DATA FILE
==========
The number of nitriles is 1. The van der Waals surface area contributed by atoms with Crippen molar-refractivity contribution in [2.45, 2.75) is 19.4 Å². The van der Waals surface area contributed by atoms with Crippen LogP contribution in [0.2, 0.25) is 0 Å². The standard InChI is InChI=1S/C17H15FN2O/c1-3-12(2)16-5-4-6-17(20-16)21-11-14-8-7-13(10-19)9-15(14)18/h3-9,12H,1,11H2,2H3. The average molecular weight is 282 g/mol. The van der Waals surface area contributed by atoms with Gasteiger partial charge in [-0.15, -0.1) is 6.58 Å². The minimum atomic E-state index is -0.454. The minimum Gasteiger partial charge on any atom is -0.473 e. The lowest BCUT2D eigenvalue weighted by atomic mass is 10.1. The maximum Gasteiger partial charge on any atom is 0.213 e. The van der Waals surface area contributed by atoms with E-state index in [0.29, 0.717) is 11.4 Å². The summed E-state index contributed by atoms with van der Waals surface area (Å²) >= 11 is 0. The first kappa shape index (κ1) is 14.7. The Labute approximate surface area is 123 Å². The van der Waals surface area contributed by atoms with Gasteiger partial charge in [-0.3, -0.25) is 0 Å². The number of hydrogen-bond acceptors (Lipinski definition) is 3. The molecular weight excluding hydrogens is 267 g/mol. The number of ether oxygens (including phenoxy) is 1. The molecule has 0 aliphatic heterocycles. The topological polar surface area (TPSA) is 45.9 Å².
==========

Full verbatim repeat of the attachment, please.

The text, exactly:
The number of nitriles is 1. The van der Waals surface area contributed by atoms with Crippen molar-refractivity contribution in [2.45, 2.75) is 19.4 Å². The van der Waals surface area contributed by atoms with Crippen LogP contribution in [0.2, 0.25) is 0 Å². The standard InChI is InChI=1S/C17H15FN2O/c1-3-12(2)16-5-4-6-17(20-16)21-11-14-8-7-13(10-19)9-15(14)18/h3-9,12H,1,11H2,2H3. The average molecular weight is 282 g/mol. The van der Waals surface area contributed by atoms with Gasteiger partial charge in [-0.15, -0.1) is 6.58 Å². The minimum atomic E-state index is -0.454. The minimum Gasteiger partial charge on any atom is -0.473 e. The lowest BCUT2D eigenvalue weighted by atomic mass is 10.1. The maximum Gasteiger partial charge on any atom is 0.213 e. The van der Waals surface area contributed by atoms with E-state index in [0.29, 0.717) is 11.4 Å². The summed E-state index contributed by atoms with van der Waals surface area (Å²) >= 11 is 0. The first kappa shape index (κ1) is 14.7. The Labute approximate surface area is 123 Å². The van der Waals surface area contributed by atoms with Gasteiger partial charge in [-0.3, -0.25) is 0 Å². The number of hydrogen-bond acceptors (Lipinski definition) is 3. The molecular weight excluding hydrogens is 267 g/mol. The number of ether oxygens (including phenoxy) is 1. The molecule has 0 aliphatic heterocycles. The topological polar surface area (TPSA) is 45.9 Å².